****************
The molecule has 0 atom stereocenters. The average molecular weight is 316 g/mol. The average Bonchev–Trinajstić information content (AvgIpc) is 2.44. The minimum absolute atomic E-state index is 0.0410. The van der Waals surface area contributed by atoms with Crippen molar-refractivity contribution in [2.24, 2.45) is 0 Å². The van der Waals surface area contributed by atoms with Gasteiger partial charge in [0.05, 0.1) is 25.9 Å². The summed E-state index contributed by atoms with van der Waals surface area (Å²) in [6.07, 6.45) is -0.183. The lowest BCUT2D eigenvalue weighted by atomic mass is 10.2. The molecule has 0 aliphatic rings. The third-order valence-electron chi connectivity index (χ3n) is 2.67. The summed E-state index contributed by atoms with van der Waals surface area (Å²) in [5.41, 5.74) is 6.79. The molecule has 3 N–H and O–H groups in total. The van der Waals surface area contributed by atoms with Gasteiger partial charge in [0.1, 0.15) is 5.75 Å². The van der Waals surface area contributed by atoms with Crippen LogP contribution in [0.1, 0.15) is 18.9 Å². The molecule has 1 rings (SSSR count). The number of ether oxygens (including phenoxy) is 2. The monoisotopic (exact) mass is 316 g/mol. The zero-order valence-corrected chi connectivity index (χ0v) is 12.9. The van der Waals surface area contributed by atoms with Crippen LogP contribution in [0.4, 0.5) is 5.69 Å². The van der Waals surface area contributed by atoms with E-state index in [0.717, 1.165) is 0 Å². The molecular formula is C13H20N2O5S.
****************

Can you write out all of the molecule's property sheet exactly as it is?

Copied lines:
The molecule has 0 atom stereocenters. The average molecular weight is 316 g/mol. The average Bonchev–Trinajstić information content (AvgIpc) is 2.44. The minimum absolute atomic E-state index is 0.0410. The van der Waals surface area contributed by atoms with Crippen molar-refractivity contribution in [2.24, 2.45) is 0 Å². The van der Waals surface area contributed by atoms with Gasteiger partial charge in [0.05, 0.1) is 25.9 Å². The summed E-state index contributed by atoms with van der Waals surface area (Å²) in [6.07, 6.45) is -0.183. The lowest BCUT2D eigenvalue weighted by atomic mass is 10.2. The molecule has 0 aliphatic rings. The third-order valence-electron chi connectivity index (χ3n) is 2.67. The summed E-state index contributed by atoms with van der Waals surface area (Å²) in [5.41, 5.74) is 6.79. The molecule has 3 N–H and O–H groups in total. The van der Waals surface area contributed by atoms with Gasteiger partial charge in [0.1, 0.15) is 5.75 Å². The van der Waals surface area contributed by atoms with Crippen LogP contribution in [0.1, 0.15) is 18.9 Å². The molecule has 1 rings (SSSR count). The number of ether oxygens (including phenoxy) is 2. The monoisotopic (exact) mass is 316 g/mol. The zero-order valence-corrected chi connectivity index (χ0v) is 12.9. The van der Waals surface area contributed by atoms with Crippen LogP contribution in [0.4, 0.5) is 5.69 Å². The van der Waals surface area contributed by atoms with E-state index in [0.717, 1.165) is 0 Å². The molecular formula is C13H20N2O5S.